Attention, Peter McNeeley: Underdog heavyweights—good ones and tomato cans alike—have paid the price
Pete Rademacher got a title shot in his pro debut in '57, was felled by Floyd Patterson, retired at 17-6-1 in '62.
Henry Cooper lost to Muhammad Ali twice; in 1966 he was one of three Europeans battered by Ali in a four-month span.
Brian London told his comer Ali was "effin' quick" after Round 1 of their '66 fight, was KO'd—and booed from the ring—in the third.
George Chuvalo could, if nothing else, endure abuse. The Canadian champ never hit the canvas in 97 bouts.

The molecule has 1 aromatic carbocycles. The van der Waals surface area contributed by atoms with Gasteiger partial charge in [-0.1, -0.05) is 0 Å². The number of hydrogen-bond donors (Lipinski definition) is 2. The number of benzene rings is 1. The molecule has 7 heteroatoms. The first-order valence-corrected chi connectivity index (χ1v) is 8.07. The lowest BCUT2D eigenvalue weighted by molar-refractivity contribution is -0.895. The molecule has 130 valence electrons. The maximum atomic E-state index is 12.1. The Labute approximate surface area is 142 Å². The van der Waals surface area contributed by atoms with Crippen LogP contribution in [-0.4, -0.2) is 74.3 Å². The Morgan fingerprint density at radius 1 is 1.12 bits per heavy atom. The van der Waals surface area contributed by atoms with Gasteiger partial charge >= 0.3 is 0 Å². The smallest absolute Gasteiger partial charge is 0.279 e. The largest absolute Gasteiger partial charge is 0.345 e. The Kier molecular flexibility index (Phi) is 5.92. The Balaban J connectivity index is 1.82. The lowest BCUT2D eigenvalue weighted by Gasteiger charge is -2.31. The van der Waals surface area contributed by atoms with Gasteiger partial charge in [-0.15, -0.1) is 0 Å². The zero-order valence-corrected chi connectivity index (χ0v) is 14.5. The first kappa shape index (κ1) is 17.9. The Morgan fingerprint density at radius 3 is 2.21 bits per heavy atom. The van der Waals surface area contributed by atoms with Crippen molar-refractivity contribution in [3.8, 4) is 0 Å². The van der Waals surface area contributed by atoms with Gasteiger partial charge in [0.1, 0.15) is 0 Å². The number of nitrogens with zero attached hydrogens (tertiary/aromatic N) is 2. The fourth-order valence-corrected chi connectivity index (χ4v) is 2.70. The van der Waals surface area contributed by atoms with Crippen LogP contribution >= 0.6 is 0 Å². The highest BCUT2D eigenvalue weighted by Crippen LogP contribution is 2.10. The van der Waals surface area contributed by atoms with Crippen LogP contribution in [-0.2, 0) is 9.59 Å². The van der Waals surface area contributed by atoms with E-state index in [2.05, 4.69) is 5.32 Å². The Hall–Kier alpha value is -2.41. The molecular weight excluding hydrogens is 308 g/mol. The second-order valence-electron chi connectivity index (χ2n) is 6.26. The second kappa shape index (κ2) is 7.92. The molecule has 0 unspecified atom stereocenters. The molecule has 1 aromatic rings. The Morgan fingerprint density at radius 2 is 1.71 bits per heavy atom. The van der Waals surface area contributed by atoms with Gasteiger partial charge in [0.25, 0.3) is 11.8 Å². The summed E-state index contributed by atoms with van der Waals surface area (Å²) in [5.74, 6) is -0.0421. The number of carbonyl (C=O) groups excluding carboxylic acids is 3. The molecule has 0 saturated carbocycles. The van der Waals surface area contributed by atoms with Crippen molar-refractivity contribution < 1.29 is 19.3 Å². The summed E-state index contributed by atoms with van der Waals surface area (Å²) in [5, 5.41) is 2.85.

Chuck Wepner, the Bayonne Bleeder, proved a durable punching bag, lasting 10 rounds before Sonny Liston KO'd him in 1970.
Alfredo Evangelista, the European kingpin in the late '70s, landed but one solid blow in a KO loss to Larry Holmes in 1978.
Renaldo Snipes, tough, unbeaten but ultimately overmatched, suffered a crushing loss to Holmes in '81.
Randall (Tex) Cobb went the distance in a championship bid against Holmes in 1982, but the bout was gruesomely one-sided.
James (Buster) Douglas, the 42-to-1 shot who whipped Tyson in '90, gives underdogs like McNeeley reason to hope.